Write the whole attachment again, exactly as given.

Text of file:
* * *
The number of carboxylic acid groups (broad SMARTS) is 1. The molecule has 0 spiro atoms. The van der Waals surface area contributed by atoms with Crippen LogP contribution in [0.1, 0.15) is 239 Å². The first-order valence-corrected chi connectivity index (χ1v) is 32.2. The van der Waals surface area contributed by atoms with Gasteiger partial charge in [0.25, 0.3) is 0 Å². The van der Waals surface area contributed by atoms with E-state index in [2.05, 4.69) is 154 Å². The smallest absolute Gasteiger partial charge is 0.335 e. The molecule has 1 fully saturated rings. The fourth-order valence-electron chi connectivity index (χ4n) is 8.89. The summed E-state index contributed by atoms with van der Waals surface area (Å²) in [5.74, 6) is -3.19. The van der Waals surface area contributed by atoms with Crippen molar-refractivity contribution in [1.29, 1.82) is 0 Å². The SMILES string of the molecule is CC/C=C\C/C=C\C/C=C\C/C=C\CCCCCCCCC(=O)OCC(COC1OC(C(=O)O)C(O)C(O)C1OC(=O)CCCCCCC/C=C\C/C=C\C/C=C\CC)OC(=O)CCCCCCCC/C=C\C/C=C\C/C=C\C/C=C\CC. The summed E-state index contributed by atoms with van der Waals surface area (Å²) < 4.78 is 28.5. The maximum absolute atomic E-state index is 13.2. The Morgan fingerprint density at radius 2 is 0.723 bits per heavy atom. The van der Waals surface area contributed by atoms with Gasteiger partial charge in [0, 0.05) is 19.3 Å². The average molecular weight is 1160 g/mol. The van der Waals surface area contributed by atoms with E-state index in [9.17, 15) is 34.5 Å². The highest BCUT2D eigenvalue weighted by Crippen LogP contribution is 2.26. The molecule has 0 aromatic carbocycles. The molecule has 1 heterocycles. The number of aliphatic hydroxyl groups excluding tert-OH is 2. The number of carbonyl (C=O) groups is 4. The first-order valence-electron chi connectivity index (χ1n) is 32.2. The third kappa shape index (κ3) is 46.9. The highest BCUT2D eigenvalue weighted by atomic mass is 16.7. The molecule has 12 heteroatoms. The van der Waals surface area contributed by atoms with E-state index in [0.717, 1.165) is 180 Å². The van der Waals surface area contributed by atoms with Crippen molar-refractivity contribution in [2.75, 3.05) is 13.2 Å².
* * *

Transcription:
The number of carboxylic acid groups (broad SMARTS) is 1. The molecule has 0 spiro atoms. The van der Waals surface area contributed by atoms with Crippen LogP contribution in [0.1, 0.15) is 239 Å². The first-order valence-corrected chi connectivity index (χ1v) is 32.2. The van der Waals surface area contributed by atoms with Gasteiger partial charge in [0.25, 0.3) is 0 Å². The van der Waals surface area contributed by atoms with E-state index in [2.05, 4.69) is 154 Å². The smallest absolute Gasteiger partial charge is 0.335 e. The molecule has 1 fully saturated rings. The fourth-order valence-electron chi connectivity index (χ4n) is 8.89. The summed E-state index contributed by atoms with van der Waals surface area (Å²) in [5.74, 6) is -3.19. The van der Waals surface area contributed by atoms with Crippen molar-refractivity contribution in [1.29, 1.82) is 0 Å². The SMILES string of the molecule is CC/C=C\C/C=C\C/C=C\C/C=C\CCCCCCCCC(=O)OCC(COC1OC(C(=O)O)C(O)C(O)C1OC(=O)CCCCCCC/C=C\C/C=C\C/C=C\CC)OC(=O)CCCCCCCC/C=C\C/C=C\C/C=C\C/C=C\CC. The summed E-state index contributed by atoms with van der Waals surface area (Å²) < 4.78 is 28.5. The maximum absolute atomic E-state index is 13.2. The Morgan fingerprint density at radius 2 is 0.723 bits per heavy atom. The van der Waals surface area contributed by atoms with Gasteiger partial charge in [0, 0.05) is 19.3 Å². The average molecular weight is 1160 g/mol. The van der Waals surface area contributed by atoms with E-state index in [9.17, 15) is 34.5 Å². The highest BCUT2D eigenvalue weighted by Crippen LogP contribution is 2.26. The molecule has 0 aromatic carbocycles. The molecule has 1 heterocycles. The number of aliphatic hydroxyl groups excluding tert-OH is 2. The number of carbonyl (C=O) groups is 4. The first-order valence-electron chi connectivity index (χ1n) is 32.2. The third kappa shape index (κ3) is 46.9. The highest BCUT2D eigenvalue weighted by atomic mass is 16.7. The molecule has 12 heteroatoms. The van der Waals surface area contributed by atoms with E-state index in [0.717, 1.165) is 180 Å². The van der Waals surface area contributed by atoms with Crippen molar-refractivity contribution in [2.75, 3.05) is 13.2 Å².